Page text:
Coast Live Oak? (Q. agrifolia), Woodland Hills. Aged about, what, 75 - 100 years?
On 1/14/2023 it crushed 12 parked cars when it fell during rain and high winds. No people injured, but fatal for the Oak.
Washingtonia 1/11/2023 (image from local news):
Italian Stone Pine(?) Pinus pinea 1/11/2023 (image from local news):
Eucalyptus globulus, aged about 40 years, county park, 1/26/2023:
Rain-softened soil followed by high winds two weeks later toppled this drought-weakened Eucalyptus.
Sad ,but unsurprising about the beautiful Oak--drought, plus life in a parking lot.
The Eucalyptus (too fire prone, invasive) and the Sequoia (cool foggy climate required) should not have been planted in this region. The mature size of the pine was too large for its location. The palm is a weed, offering excellent food and shelter for rats.
Yes, sad, even if it isn't surprising. Amazing aerial photos from the local news source. Your thoughts at the end are wise.ReplyDelete
Drought followed by atmospheric rivers, played on repeat - a recipe for downfall with the risk enhanced by poor choices.ReplyDelete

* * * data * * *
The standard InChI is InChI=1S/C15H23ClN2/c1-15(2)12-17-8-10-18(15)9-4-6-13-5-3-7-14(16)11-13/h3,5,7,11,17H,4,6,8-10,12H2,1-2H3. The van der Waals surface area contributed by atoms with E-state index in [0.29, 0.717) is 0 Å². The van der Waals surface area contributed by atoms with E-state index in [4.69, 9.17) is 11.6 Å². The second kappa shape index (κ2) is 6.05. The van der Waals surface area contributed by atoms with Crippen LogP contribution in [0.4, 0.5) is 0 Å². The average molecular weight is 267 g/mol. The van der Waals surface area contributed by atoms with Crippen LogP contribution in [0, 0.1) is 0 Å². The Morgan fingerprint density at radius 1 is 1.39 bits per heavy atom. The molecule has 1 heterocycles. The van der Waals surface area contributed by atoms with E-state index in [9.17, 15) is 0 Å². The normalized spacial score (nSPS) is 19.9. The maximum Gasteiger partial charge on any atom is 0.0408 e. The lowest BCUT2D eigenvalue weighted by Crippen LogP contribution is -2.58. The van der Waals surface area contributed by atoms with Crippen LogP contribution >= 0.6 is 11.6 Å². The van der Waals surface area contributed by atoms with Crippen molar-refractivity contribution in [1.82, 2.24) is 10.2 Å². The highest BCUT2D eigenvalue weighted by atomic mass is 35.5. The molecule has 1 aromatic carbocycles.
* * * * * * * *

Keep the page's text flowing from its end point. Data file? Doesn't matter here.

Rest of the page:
Sad stories indeed. Makes me wish I'd taken photos to commemorate some of the big oldies I've seen toppled around town these last few weeks.ReplyDelete
I have no remorse for the palms (swizzle sticks with tassels), and only a bit more for the eucalyptus (they are all over UCSD, and beautiful, but they're torches). I grieve for the oak and the Italian Stone Pine though. There was a street in Santa Barbara lined with those pines (I don't remember the name of it, but it was near Garden Street -- Anapamu?), and they were magnificent, despite the butchery to try to make them fit in much too small a spot. It always reminded me of Chinese foot binding. The things that people do to trees and the humiliation they suffer at the hands of fools. It breaks my heart. ElizabethReplyDelete
Always sad to see trees go as they take so long to grow. The lesson is to do lots of research into how big a tree is going to get, to plant appropriate trees and to stop torturing trees in tiny cement enclosed parking lots. The pine was especially beautiful.ReplyDelete
Many of us love trees, but not enough of us respect them as living things with needs (like space for their roots) that must be satisfied.Delete